On Fri, Aug 26, 2016 at 10:39:53AM -0400, Simo Sorce wrote:
> On Fri, 2016-08-26 at 12:39 +0200, Martin Basti wrote:
> > How do you want to enforce HBAC rule that have set time from 10 to 14
> > everyday? With the same objectclass old clients will allow this HBAC
> > for
> > all day. Isn't this CVE?
> This is a discussion worth having.
> In general it is a CVE only if an authorization mechanism fails to work
> as advertised.
> If you make it clear that old clients *DO NOT* respect time rules then
> there is no CVE material, it is working as "described".
While that is true, it is worth helping admins to avoid creating
inadvertent holes in their system. Since the rule needs some
additional processing on the client, different from the old rules, it
makes sense to limit exposure to these rules for old clients by
Note that the URI-based access control of
planned/plans to do exactly the same, to avoid wrong processing of new
rules by old clients.
Do you see some issue with the new object class being used?
> The admins already have a way to not set those rules for older clients
> by simply grouping newer clients in a different host group and applying
> time rules only there.
> So the question really is: should we allow admins to apply an HBAC Rule
> potentially to older clients that do not understand it and will
> therefore allow access at any time of the day, or should we prevent it ?
We should allow admins to apply the rule to any client and then
ensure that the rule does not authorize access where it should not be
allowed. Yes, access to some (old) clients will be denied even if the
admin things it should be allowed. We can likely solve that problem by
a note on the WebUI, about the client version requirements.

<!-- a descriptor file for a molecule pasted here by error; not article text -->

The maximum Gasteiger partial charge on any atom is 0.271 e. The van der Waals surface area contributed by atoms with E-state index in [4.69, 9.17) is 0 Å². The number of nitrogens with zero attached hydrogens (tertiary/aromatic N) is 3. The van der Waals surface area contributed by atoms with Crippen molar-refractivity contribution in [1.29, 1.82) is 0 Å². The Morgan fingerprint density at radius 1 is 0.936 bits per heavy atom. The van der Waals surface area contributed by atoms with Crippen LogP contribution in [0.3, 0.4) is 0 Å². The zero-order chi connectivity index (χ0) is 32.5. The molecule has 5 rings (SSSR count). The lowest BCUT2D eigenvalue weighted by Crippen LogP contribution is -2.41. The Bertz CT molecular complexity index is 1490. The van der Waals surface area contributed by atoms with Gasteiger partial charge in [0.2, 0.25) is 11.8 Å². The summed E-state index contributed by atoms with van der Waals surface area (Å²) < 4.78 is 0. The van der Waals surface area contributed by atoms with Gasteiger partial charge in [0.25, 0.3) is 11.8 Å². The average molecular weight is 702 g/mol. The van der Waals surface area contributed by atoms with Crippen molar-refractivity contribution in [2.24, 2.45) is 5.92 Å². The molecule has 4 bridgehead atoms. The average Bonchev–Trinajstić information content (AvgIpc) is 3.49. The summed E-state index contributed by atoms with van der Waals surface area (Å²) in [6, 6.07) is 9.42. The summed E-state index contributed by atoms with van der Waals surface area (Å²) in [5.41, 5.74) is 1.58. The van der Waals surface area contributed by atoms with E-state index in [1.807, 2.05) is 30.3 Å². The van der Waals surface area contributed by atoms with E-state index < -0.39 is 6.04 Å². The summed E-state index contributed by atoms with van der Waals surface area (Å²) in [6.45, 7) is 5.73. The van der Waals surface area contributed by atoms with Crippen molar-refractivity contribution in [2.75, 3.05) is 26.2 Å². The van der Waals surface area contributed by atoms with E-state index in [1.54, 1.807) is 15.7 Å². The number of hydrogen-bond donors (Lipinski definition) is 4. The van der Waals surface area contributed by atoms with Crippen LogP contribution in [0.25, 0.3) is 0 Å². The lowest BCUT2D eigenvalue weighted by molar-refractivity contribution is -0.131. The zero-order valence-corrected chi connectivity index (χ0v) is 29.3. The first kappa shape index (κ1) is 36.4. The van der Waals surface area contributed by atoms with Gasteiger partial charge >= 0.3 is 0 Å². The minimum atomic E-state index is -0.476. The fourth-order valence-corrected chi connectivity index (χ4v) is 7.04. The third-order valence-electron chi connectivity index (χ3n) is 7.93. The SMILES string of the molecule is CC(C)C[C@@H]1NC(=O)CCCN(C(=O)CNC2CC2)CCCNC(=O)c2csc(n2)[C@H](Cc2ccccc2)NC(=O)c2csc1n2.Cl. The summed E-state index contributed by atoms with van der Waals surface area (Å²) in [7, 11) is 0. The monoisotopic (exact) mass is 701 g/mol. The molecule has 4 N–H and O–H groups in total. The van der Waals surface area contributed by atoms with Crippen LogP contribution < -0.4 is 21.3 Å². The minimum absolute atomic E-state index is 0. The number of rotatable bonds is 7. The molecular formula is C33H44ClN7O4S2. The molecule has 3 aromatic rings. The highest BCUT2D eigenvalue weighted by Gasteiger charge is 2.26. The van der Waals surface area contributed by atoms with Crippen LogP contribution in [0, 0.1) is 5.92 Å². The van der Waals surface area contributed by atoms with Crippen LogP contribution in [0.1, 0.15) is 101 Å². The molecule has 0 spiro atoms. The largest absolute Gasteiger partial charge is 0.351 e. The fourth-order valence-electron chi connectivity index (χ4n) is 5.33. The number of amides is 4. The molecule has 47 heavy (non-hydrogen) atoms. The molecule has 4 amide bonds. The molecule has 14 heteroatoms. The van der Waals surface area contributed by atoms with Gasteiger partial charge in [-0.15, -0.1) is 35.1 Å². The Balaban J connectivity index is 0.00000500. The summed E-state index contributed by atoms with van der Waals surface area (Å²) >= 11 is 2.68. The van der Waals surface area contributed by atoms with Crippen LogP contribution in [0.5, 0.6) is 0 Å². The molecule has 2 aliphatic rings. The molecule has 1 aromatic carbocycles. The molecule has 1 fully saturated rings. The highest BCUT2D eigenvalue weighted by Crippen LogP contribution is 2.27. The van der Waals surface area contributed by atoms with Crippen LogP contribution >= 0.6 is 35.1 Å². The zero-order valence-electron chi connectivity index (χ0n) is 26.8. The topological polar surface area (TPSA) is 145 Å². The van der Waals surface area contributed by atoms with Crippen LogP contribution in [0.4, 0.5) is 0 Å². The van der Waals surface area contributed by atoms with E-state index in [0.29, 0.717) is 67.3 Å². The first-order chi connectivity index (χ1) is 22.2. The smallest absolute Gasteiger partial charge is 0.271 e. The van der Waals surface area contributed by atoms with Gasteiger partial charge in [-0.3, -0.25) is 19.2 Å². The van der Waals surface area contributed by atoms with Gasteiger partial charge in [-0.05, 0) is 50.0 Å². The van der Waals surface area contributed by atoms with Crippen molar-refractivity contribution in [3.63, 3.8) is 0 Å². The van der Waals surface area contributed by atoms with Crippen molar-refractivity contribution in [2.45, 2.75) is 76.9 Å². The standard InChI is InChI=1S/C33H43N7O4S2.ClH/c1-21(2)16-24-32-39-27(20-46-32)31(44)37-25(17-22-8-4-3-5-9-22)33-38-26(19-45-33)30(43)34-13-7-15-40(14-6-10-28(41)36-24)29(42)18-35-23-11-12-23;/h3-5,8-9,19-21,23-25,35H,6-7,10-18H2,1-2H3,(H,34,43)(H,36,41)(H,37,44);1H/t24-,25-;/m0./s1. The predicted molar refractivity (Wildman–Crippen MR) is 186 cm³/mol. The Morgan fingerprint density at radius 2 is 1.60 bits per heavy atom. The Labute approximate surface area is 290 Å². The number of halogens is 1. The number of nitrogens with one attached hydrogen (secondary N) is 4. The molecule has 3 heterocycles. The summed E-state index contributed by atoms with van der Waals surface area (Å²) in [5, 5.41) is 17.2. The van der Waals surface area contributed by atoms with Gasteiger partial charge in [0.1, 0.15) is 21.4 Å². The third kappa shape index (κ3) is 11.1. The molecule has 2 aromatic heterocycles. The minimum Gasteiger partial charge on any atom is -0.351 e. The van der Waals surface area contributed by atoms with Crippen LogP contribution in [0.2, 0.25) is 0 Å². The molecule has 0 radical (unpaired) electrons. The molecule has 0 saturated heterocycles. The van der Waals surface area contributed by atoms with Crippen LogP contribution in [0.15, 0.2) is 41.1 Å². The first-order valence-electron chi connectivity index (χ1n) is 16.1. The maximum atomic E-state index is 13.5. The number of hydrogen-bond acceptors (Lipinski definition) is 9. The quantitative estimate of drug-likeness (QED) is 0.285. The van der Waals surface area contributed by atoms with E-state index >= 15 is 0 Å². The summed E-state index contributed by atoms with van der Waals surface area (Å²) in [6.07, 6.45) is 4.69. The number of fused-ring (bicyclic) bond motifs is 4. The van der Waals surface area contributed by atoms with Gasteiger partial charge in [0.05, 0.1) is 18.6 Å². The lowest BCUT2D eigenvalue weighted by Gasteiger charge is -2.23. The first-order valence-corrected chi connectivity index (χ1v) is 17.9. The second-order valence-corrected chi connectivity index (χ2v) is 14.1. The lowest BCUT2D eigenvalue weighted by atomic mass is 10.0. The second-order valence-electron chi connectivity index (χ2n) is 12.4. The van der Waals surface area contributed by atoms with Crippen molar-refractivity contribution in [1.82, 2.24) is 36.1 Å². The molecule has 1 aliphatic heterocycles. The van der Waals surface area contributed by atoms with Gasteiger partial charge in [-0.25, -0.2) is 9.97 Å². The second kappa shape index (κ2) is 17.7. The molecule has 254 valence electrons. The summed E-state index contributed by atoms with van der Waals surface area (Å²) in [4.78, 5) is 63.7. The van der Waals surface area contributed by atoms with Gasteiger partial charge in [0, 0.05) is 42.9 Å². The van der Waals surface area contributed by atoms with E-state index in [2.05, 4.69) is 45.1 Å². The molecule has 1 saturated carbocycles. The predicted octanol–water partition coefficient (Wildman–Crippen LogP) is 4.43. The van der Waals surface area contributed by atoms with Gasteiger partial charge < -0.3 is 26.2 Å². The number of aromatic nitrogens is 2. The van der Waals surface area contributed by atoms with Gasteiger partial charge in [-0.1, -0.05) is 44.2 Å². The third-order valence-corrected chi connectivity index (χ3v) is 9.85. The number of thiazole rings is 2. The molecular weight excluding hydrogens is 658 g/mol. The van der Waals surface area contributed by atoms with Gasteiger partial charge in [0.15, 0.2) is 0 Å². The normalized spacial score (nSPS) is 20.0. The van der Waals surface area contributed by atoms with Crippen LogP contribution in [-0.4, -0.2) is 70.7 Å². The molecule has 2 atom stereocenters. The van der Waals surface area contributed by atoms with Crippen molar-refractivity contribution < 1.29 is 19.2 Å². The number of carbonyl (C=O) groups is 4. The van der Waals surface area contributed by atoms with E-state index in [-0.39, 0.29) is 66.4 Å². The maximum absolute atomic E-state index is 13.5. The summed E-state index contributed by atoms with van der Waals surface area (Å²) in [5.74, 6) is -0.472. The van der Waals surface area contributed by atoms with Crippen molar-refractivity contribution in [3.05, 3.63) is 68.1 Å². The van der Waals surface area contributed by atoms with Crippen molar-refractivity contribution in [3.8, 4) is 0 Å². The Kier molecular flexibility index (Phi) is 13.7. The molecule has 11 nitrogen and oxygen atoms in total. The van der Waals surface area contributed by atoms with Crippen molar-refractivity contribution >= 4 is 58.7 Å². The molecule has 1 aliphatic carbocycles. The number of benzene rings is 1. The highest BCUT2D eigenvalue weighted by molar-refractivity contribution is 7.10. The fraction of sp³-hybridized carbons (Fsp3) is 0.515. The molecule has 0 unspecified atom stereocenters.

That was we do not need to play games with guessing client's versions
and have race situations when the admin knows they have upgraded the
particular client yet IPA not knowing about it yet.
> A time rule may be something that admins want to enforce at all cost or
> deny access. In this case a client that fails to handle it would be a
> But it may be something that is just used for defense in depth and not a
> strictly hard requirement. In this case allowing older clients would
> make it an easy transition as you just set up the rule and the client
> will start enforcing the time when it is upgraded but work otherwise
> with the same rules.
> I am a bit conflicted on trying to decide what scenario we should
> target, but the second one appeals to me because host groups do already
> give admins a good way to apply rules to a specific set of hosts and
> exclude old clients w/o us making it a hard rule.
> OTOH if an admin does not understand this difference, they may be
> surprised to find out there are clients that do not honor it.
I prefer the first option. We shouldn't introduce new feature and make
its behaviour ambiguous from the very start.
If the access is denied for old clients when the time-based mechanism
is used, at least it's a motivation to upgrade the clients.
Senior Principal Software Engineer, Identity Management Engineering, Red Hat
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